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Generalizations of Temple's Inequality

Evans M. Harrell

1978
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Proceedings of the American Mathematical Society
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T. Kato's little-known generalization of a classic variational inequality for eigenvalues is extended to the case of normal operators and briefly discussed. It is usually not possible to evaluate precisely the eigenvalues of the linear operators which occur in realistic models in the physical sciences. It is thus a problem of great practical importance to have formulae for approximate evaluation of eigenvalues and for the errors of those approximations. The most important approximate formula
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... an eigenvalue is the Rayleigh-Ritz inequality, which gives an upper bound for the lowest eigenvalue of a selfadjoint operator. This is the prototype of a variational estimate, whereby a set of approximate eigenfunctions is guessed at and used to estimate the eigenvalues. The problem of obtaining lower bounds for the lowest eigenvalue of a selfadjoint operator is notoriously more difficult than the discovery of upper bounds, but some methods are widely known, though not so widely as the Rayleigh-Ritz inequality. The best such bound which relies only on the selfadjointness of the operator and the isolation of the lowest eigenvalue from the rest of the spectrum is due to G. Temple [7 Theorem 1]. The proofs of the Rayleigh-Ritz inequality and Temple's inequality show them to be straightforward applications of the spectral theorem [5], [6], and similar arguments can extend these inequalities to give useful estimates for any isolated eigenvalue of a selfadjoint operator-without the necessity of first estimating all the lower eigenvalues, as with the min-max principle. It is peculiar and unfortunate that more than two decades elapsed between Temple's original paper and the discovery of the generalization of Temple's inequality to arbitrary eigenvalues, and that this generalization has remained but little known for almost three more decades. In this paper Temple's inequality is generalized still further to the case of normal operators. Its use is not only for numerical computation, but also for the proofs of many abstract theorems about perturbation expansions and convergence of operator-valued functions [1], [2], [4], [5]. The classical result is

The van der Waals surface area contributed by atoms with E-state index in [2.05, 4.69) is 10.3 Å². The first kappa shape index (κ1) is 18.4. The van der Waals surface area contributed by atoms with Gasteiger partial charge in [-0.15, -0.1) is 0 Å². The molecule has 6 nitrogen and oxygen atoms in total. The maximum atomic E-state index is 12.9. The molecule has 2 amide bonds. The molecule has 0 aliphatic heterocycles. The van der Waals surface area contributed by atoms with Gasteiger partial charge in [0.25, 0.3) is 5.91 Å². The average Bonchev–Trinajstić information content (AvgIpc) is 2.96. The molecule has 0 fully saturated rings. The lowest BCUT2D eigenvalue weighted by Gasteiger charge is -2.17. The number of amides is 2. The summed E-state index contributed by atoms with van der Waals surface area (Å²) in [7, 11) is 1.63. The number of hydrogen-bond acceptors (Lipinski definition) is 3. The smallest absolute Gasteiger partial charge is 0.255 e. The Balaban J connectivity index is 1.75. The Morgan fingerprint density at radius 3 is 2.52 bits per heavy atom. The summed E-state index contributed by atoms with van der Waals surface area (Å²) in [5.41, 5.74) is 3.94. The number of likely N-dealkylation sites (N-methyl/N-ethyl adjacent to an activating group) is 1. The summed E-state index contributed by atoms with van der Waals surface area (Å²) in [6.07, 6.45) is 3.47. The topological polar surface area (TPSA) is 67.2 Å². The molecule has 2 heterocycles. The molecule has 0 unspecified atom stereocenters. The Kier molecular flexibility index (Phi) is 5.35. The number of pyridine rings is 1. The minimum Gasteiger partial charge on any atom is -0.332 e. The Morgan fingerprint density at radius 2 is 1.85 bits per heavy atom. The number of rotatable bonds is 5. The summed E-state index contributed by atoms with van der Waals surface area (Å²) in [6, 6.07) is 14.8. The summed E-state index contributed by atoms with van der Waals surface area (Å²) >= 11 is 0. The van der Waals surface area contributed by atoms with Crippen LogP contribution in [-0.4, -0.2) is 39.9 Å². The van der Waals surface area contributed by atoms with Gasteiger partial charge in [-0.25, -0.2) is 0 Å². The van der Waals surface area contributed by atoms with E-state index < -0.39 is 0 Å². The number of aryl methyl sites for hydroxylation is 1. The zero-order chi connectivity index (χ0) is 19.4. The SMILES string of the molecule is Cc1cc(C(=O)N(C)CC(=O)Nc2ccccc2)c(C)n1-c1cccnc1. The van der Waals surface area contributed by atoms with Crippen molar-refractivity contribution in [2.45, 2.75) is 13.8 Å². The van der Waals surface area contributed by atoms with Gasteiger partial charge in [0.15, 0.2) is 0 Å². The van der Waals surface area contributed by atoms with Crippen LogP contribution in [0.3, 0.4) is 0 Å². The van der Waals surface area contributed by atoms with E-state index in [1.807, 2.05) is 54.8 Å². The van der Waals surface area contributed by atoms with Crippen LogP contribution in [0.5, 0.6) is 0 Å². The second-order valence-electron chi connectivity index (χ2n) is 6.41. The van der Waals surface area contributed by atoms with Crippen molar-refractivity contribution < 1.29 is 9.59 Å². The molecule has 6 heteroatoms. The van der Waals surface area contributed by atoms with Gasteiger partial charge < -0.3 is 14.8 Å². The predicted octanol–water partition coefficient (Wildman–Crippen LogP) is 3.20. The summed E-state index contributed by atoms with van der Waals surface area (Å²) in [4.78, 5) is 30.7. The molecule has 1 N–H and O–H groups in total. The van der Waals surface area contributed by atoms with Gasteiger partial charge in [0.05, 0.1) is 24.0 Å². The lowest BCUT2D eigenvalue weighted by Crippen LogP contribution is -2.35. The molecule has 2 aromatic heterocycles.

doi:10.2307/2042610
fatcat:ij3t7zolqrgopbamd3can2r4qy